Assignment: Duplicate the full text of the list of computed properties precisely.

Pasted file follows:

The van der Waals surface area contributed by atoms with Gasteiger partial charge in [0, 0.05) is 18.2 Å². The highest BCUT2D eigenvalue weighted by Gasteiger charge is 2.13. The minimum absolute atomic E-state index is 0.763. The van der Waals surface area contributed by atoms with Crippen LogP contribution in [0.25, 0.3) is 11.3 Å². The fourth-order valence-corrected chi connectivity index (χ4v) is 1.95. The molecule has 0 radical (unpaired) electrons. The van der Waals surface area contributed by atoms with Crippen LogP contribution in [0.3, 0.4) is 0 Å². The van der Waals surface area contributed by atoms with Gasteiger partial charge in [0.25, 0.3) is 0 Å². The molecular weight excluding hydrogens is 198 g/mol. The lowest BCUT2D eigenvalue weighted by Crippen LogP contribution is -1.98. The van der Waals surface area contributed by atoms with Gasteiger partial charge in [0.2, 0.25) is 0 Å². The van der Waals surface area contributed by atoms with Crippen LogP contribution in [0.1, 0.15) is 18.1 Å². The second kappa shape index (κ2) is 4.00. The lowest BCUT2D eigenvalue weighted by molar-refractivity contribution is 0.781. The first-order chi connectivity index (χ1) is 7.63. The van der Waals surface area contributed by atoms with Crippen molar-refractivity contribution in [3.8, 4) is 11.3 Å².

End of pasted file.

The van der Waals surface area contributed by atoms with Gasteiger partial charge in [0, 0.05) is 18.2 Å². The highest BCUT2D eigenvalue weighted by Gasteiger charge is 2.13. The minimum absolute atomic E-state index is 0.763. The van der Waals surface area contributed by atoms with Crippen LogP contribution in [0.25, 0.3) is 11.3 Å². The fourth-order valence-corrected chi connectivity index (χ4v) is 1.95. The molecule has 0 radical (unpaired) electrons. The van der Waals surface area contributed by atoms with Crippen LogP contribution in [0.3, 0.4) is 0 Å². The van der Waals surface area contributed by atoms with Gasteiger partial charge in [0.25, 0.3) is 0 Å². The molecular weight excluding hydrogens is 198 g/mol. The lowest BCUT2D eigenvalue weighted by Crippen LogP contribution is -1.98. The van der Waals surface area contributed by atoms with Gasteiger partial charge in [0.2, 0.25) is 0 Å². The van der Waals surface area contributed by atoms with Crippen LogP contribution in [0.1, 0.15) is 18.1 Å². The second kappa shape index (κ2) is 4.00. The lowest BCUT2D eigenvalue weighted by molar-refractivity contribution is 0.781. The first-order chi connectivity index (χ1) is 7.63. The van der Waals surface area contributed by atoms with Crippen molar-refractivity contribution in [3.8, 4) is 11.3 Å².